The Marlowe Society

Marlowe's Works

Marlowe's Works
Massacre Woodcut

The Massacre at Paris

The Massacre at Paris

History:

History:

Interpretation:

Interpretation:

Plot:

Plot:

References:

References:

The Massacre at Paris

The Massacre at Paris

The French Wars of Religion

Before looking at Marlowe's play in more detail, it is perhaps useful to provide a brief factual overview of this period of French history which sparked both the St. Bartholomew's Day Massacre in 1572 and the other events dramatised in the play.1

All these events were part of the French Wars of Religion that took place between approximately 1560 and 1598, a series of eight brief civil wars interspersed by mostly fragile periods of negotiated truce. As the name implies, the primary conflict was between the two religions, as a nascent and persecuted Protestant population in France sought some basic religious and political rights, and the Catholic establishment moved to maintain their position of power and dominance whilst eradicating heresy. This overall picture is occasionally complicated (especially after 1572) by the political machinations and material self-interest of individual nobles (some of whom were able to raise their own armies locally), as well as the occasional uprising by the lower orders seeking social justice.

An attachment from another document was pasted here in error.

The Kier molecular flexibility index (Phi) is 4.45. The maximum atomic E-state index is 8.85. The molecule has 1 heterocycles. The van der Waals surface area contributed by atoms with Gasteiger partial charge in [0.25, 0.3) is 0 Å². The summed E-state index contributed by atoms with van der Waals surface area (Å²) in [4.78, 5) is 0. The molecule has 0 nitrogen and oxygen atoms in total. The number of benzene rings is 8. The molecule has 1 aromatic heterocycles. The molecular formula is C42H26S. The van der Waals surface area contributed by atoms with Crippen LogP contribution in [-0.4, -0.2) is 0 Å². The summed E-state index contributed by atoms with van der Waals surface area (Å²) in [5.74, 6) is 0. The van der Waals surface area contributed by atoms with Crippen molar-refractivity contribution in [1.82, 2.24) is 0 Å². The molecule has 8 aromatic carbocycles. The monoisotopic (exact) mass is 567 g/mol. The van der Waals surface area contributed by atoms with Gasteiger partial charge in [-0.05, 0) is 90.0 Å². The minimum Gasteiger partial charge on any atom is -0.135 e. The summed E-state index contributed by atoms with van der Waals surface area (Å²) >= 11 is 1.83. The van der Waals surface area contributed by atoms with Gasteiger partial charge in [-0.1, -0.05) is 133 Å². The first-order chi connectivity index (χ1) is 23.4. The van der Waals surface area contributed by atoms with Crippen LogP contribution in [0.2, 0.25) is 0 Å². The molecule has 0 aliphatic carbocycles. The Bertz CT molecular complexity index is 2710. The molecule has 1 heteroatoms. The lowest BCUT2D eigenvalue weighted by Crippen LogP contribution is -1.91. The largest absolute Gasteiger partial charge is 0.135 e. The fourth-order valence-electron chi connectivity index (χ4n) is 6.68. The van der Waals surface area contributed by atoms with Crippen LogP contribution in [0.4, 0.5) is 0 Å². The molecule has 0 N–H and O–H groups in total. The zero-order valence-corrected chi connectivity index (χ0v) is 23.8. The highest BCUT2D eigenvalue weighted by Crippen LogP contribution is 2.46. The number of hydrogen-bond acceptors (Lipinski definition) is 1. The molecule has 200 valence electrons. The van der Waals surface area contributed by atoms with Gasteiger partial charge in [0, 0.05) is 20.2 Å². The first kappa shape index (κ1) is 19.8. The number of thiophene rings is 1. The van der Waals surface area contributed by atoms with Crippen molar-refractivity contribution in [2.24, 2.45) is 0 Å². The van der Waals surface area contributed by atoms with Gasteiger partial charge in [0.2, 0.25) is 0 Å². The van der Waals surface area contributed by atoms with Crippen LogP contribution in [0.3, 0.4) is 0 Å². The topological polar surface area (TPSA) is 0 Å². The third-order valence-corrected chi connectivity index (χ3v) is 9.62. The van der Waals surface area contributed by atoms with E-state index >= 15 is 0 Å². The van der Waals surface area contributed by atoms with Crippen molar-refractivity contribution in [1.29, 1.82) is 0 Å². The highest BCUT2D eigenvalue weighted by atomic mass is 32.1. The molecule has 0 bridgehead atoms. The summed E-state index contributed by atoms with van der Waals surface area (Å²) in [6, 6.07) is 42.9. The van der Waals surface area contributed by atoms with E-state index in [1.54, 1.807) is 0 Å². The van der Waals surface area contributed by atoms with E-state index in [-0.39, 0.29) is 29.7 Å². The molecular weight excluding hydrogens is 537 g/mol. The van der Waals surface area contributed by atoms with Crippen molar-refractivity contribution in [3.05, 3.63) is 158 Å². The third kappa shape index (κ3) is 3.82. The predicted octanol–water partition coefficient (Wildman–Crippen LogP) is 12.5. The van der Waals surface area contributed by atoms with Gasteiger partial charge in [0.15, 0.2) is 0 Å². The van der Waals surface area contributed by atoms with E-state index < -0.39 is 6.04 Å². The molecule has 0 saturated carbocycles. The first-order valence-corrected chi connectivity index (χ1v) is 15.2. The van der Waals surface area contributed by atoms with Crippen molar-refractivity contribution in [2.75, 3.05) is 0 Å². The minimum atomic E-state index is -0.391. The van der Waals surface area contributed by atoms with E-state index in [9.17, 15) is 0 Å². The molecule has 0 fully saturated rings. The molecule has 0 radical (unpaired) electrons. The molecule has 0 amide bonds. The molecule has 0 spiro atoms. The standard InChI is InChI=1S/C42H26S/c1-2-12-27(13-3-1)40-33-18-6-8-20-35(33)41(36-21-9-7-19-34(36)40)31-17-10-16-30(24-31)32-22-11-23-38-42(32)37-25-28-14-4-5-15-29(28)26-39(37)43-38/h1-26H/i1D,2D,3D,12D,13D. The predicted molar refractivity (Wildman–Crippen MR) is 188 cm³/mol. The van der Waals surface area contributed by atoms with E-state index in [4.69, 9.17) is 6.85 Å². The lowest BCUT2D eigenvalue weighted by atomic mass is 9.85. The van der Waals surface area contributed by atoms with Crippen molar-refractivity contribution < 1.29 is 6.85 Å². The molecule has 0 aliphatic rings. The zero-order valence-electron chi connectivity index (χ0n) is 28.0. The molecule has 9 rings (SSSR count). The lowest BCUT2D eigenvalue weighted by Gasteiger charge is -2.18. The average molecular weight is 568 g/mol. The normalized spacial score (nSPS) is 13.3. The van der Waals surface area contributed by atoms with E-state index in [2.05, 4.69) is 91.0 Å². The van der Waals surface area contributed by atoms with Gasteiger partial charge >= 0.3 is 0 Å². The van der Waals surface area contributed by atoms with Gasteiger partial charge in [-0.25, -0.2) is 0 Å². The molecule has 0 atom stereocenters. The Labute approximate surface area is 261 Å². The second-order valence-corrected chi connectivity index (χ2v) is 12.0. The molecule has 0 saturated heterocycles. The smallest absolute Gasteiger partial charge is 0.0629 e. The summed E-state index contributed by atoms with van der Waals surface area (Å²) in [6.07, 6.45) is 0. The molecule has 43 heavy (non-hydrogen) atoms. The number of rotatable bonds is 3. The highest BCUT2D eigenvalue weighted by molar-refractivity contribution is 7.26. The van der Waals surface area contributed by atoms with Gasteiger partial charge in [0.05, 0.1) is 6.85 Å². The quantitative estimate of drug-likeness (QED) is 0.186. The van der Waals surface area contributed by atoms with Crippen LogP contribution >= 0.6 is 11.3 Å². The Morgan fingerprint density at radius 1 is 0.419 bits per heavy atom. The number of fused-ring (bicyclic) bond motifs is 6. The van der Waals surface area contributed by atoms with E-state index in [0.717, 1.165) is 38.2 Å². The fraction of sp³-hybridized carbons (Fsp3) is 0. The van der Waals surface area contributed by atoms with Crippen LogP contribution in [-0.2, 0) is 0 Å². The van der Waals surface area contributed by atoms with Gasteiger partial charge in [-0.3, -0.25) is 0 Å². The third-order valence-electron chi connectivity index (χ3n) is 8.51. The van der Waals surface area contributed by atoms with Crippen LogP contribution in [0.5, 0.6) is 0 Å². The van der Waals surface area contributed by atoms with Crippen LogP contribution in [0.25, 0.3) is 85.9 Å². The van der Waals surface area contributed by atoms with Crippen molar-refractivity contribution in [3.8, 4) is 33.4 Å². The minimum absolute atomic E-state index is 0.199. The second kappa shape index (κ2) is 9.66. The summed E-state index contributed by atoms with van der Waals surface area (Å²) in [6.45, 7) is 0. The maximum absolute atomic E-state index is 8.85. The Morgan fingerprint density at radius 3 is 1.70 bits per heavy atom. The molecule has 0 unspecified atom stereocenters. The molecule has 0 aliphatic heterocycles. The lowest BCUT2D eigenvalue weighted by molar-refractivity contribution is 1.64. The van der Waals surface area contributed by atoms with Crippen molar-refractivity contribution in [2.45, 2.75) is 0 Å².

1. Background

2. Reference

3. Key Events: 1562 to 1572

4. Key Events: A Wedding and a Massacre

5. Key Events: 1572 to 1581

6. Key Events: 1584 to 1598

  • Note 1: Those wishing to learn more about the French Wars of Religion could do worse than read [Knecht-Essential] which provides a very readable overview of the 40 years of conflict. [Knecht-Seminar] contains some more detailed essays on various aspects of the Wars (including one on the St. Bartholomew's Day Massacre) and also contains translations of some relevant contemporary documents. [Holt] provides a more detailed study of the Wars, with particular emphasis on the Religious aspects.Back to Text
 
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